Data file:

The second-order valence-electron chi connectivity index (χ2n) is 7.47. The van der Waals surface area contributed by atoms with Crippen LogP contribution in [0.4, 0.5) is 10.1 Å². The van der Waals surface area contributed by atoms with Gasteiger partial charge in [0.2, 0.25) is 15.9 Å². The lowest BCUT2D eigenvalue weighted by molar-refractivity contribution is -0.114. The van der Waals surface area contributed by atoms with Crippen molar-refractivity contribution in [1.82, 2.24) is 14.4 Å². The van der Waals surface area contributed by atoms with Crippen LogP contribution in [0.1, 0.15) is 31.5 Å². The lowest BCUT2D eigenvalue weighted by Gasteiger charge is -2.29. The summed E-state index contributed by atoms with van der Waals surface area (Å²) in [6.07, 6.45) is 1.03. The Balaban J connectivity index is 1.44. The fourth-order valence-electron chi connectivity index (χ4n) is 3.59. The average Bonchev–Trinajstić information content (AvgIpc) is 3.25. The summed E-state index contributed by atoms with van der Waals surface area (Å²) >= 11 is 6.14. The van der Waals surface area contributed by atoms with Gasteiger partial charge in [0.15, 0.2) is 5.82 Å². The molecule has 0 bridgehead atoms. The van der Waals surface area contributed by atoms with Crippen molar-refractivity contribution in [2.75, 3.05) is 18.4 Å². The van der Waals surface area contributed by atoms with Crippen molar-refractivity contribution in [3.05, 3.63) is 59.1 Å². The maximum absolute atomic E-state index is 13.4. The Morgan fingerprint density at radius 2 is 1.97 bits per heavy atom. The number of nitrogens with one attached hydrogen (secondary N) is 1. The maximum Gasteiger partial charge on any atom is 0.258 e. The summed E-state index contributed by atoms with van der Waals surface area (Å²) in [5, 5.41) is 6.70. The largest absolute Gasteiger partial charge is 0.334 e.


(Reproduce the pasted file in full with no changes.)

The second-order valence-electron chi connectivity index (χ2n) is 7.47. The van der Waals surface area contributed by atoms with Crippen LogP contribution in [0.4, 0.5) is 10.1 Å². The van der Waals surface area contributed by atoms with Gasteiger partial charge in [0.2, 0.25) is 15.9 Å². The lowest BCUT2D eigenvalue weighted by molar-refractivity contribution is -0.114. The van der Waals surface area contributed by atoms with Crippen molar-refractivity contribution in [1.82, 2.24) is 14.4 Å². The van der Waals surface area contributed by atoms with Crippen LogP contribution in [0.1, 0.15) is 31.5 Å². The lowest BCUT2D eigenvalue weighted by Gasteiger charge is -2.29. The summed E-state index contributed by atoms with van der Waals surface area (Å²) in [6.07, 6.45) is 1.03. The Balaban J connectivity index is 1.44. The fourth-order valence-electron chi connectivity index (χ4n) is 3.59. The average Bonchev–Trinajstić information content (AvgIpc) is 3.25. The summed E-state index contributed by atoms with van der Waals surface area (Å²) >= 11 is 6.14. The van der Waals surface area contributed by atoms with Gasteiger partial charge in [0.15, 0.2) is 5.82 Å². The molecule has 0 bridgehead atoms. The van der Waals surface area contributed by atoms with Crippen molar-refractivity contribution in [2.75, 3.05) is 18.4 Å². The van der Waals surface area contributed by atoms with Crippen molar-refractivity contribution in [3.05, 3.63) is 59.1 Å². The maximum absolute atomic E-state index is 13.4. The Morgan fingerprint density at radius 2 is 1.97 bits per heavy atom. The number of nitrogens with one attached hydrogen (secondary N) is 1. The maximum Gasteiger partial charge on any atom is 0.258 e. The summed E-state index contributed by atoms with van der Waals surface area (Å²) in [5, 5.41) is 6.70. The largest absolute Gasteiger partial charge is 0.334 e.